Sale of .org domain draws protests
We’ve heard (and written) much in the past few years about the way that governments, through the doctrine of “cyber sovereignty,” are increasingly trying to exercise political power over internet content.
But it’s important not to lose sight of another power grab: much of the internet is controlled by private interests that shape it to maximize profit. The downsides of this corporate free-for-all were once again highlighted last week by the announced sale of the .org domain registry.
One of the web’s most popular registries, .org was previously owned by the Internet Society, a non-profit that itself hosts its site on .org and has made the domain extension accessible at a discounted price to many non-profits. Last week, they announced that it had sold the rights to an investment firm called Ethos Capital for an undisclosed sum.
For those technologists invested in the idea of a digital commons, it felt like a betrayal.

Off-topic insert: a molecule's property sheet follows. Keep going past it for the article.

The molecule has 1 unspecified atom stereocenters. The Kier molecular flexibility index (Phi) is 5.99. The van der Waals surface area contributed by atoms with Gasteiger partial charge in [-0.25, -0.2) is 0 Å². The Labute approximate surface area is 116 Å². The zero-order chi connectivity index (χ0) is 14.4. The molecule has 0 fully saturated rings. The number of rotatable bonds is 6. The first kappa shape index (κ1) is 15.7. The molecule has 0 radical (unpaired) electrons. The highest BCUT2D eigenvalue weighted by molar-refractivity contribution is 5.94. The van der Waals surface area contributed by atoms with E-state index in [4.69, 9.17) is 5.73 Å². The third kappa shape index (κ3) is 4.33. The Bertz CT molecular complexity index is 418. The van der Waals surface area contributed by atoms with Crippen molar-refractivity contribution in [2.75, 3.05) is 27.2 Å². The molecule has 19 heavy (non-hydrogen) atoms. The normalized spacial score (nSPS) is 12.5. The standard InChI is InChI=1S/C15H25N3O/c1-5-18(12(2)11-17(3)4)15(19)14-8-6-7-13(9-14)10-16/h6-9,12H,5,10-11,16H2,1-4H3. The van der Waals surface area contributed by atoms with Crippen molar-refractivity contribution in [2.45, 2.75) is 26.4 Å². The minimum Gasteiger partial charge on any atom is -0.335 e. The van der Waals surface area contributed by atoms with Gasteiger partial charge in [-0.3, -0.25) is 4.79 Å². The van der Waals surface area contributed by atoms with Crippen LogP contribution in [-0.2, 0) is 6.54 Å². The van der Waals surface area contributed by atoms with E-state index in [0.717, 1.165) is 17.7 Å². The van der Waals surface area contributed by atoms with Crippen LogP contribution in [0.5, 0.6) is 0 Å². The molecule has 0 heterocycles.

“The Internet, especially when it comes to domain names and websites, is really just land,” wrote Jacob Malthouse, who created the .edo domain extension .eco. “Just like real land, how we decide to run it is a reflection of us.”
A coalition of nonprofits and civil society organizations has signed an open letter to IS president and CEO Andrew Sullivan.
So far, the Internet Society has waived aside concerns and pushed forward with the sale. When Internet Society president Vint Cerf spoke at a panel in Berlin on Tuesday, he did not address the issue despite audience requests.
Earlier this year, internet overseer ICANN, in a decision interpreted as a move towards a free market approach to internet addresses, dropped limits on how much .org domains could cost. This has made the extension a more lucrative asset, and fueled fears that non-profits will be priced out by rising costs.